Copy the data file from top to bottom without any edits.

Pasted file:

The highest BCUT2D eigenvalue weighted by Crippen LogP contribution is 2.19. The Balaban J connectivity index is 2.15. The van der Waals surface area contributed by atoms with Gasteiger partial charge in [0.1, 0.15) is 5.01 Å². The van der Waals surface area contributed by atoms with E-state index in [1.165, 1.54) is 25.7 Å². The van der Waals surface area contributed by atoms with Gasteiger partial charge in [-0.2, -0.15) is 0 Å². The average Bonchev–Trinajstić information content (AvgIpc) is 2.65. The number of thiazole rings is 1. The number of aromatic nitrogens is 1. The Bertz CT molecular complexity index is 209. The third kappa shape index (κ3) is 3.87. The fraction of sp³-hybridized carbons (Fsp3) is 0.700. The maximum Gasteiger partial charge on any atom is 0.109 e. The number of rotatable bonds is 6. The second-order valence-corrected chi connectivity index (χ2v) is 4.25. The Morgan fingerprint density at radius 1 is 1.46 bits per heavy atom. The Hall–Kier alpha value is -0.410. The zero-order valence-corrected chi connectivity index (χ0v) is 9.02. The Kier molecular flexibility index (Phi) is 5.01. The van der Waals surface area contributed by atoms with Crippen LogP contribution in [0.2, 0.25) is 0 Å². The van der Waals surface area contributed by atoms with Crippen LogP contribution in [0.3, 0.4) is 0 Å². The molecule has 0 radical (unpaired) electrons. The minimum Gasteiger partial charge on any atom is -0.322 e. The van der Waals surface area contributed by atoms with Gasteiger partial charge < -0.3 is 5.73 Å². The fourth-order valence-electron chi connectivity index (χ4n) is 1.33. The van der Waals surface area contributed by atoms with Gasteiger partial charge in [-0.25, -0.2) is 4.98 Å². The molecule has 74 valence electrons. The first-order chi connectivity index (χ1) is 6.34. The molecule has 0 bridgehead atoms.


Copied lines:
The highest BCUT2D eigenvalue weighted by Crippen LogP contribution is 2.19. The Balaban J connectivity index is 2.15. The van der Waals surface area contributed by atoms with Gasteiger partial charge in [0.1, 0.15) is 5.01 Å². The van der Waals surface area contributed by atoms with E-state index in [1.165, 1.54) is 25.7 Å². The van der Waals surface area contributed by atoms with Gasteiger partial charge in [-0.2, -0.15) is 0 Å². The average Bonchev–Trinajstić information content (AvgIpc) is 2.65. The number of thiazole rings is 1. The number of aromatic nitrogens is 1. The Bertz CT molecular complexity index is 209. The third kappa shape index (κ3) is 3.87. The fraction of sp³-hybridized carbons (Fsp3) is 0.700. The maximum Gasteiger partial charge on any atom is 0.109 e. The number of rotatable bonds is 6. The second-order valence-corrected chi connectivity index (χ2v) is 4.25. The Morgan fingerprint density at radius 1 is 1.46 bits per heavy atom. The Hall–Kier alpha value is -0.410. The zero-order valence-corrected chi connectivity index (χ0v) is 9.02. The Kier molecular flexibility index (Phi) is 5.01. The van der Waals surface area contributed by atoms with Crippen LogP contribution in [0.2, 0.25) is 0 Å². The van der Waals surface area contributed by atoms with Crippen LogP contribution in [0.3, 0.4) is 0 Å². The molecule has 0 radical (unpaired) electrons. The minimum Gasteiger partial charge on any atom is -0.322 e. The van der Waals surface area contributed by atoms with Gasteiger partial charge < -0.3 is 5.73 Å². The fourth-order valence-electron chi connectivity index (χ4n) is 1.33. The van der Waals surface area contributed by atoms with Gasteiger partial charge in [-0.25, -0.2) is 4.98 Å². The molecule has 74 valence electrons. The first-order chi connectivity index (χ1) is 6.34. The molecule has 0 bridgehead atoms.